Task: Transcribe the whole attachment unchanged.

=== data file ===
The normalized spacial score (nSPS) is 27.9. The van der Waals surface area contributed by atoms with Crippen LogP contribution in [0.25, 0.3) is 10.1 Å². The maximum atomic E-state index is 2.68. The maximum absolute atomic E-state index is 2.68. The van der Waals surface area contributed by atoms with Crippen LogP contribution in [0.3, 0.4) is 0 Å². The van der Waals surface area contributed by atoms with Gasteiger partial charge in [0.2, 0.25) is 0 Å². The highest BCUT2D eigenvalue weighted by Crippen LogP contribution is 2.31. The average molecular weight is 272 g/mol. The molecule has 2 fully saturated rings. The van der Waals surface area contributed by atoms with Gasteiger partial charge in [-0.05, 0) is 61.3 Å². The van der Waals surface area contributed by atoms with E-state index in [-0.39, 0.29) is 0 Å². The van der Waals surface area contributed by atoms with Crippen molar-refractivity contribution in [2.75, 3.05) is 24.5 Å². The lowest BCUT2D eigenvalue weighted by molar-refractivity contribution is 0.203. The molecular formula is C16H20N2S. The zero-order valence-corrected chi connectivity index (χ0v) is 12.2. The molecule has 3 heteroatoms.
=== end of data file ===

The normalized spacial score (nSPS) is 27.9. The van der Waals surface area contributed by atoms with Crippen LogP contribution in [0.25, 0.3) is 10.1 Å². The maximum atomic E-state index is 2.68. The maximum absolute atomic E-state index is 2.68. The van der Waals surface area contributed by atoms with Crippen LogP contribution in [0.3, 0.4) is 0 Å². The van der Waals surface area contributed by atoms with Gasteiger partial charge in [0.2, 0.25) is 0 Å². The highest BCUT2D eigenvalue weighted by Crippen LogP contribution is 2.31. The average molecular weight is 272 g/mol. The molecule has 2 fully saturated rings. The van der Waals surface area contributed by atoms with Gasteiger partial charge in [-0.05, 0) is 61.3 Å². The van der Waals surface area contributed by atoms with E-state index in [-0.39, 0.29) is 0 Å². The van der Waals surface area contributed by atoms with Crippen molar-refractivity contribution in [2.75, 3.05) is 24.5 Å². The lowest BCUT2D eigenvalue weighted by molar-refractivity contribution is 0.203. The molecular formula is C16H20N2S. The zero-order valence-corrected chi connectivity index (χ0v) is 12.2. The molecule has 3 heteroatoms.